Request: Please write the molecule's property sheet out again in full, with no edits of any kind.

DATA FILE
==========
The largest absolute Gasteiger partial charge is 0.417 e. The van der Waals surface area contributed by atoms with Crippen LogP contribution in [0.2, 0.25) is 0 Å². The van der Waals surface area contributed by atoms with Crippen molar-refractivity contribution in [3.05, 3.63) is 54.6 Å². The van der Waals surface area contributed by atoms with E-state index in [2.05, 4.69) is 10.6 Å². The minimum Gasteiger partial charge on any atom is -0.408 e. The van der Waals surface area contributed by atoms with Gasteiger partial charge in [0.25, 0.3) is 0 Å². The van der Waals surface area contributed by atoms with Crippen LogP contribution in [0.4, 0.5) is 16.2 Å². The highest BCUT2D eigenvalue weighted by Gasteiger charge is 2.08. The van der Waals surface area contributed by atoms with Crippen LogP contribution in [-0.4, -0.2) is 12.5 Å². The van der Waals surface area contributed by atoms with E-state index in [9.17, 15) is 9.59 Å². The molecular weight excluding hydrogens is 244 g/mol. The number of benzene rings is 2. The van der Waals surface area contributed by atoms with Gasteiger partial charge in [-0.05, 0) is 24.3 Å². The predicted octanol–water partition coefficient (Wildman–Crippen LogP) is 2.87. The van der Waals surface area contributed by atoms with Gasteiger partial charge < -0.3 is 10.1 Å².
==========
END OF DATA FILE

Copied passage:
The largest absolute Gasteiger partial charge is 0.417 e. The van der Waals surface area contributed by atoms with Crippen LogP contribution in [0.2, 0.25) is 0 Å². The van der Waals surface area contributed by atoms with Crippen molar-refractivity contribution in [3.05, 3.63) is 54.6 Å². The van der Waals surface area contributed by atoms with E-state index in [2.05, 4.69) is 10.6 Å². The minimum Gasteiger partial charge on any atom is -0.408 e. The van der Waals surface area contributed by atoms with Gasteiger partial charge in [0.25, 0.3) is 0 Å². The van der Waals surface area contributed by atoms with Crippen LogP contribution in [0.4, 0.5) is 16.2 Å². The highest BCUT2D eigenvalue weighted by Gasteiger charge is 2.08. The van der Waals surface area contributed by atoms with Crippen LogP contribution in [-0.4, -0.2) is 12.5 Å². The van der Waals surface area contributed by atoms with E-state index in [9.17, 15) is 9.59 Å². The molecular weight excluding hydrogens is 244 g/mol. The number of benzene rings is 2. The van der Waals surface area contributed by atoms with Gasteiger partial charge in [-0.05, 0) is 24.3 Å². The predicted octanol–water partition coefficient (Wildman–Crippen LogP) is 2.87. The van der Waals surface area contributed by atoms with Gasteiger partial charge < -0.3 is 10.1 Å².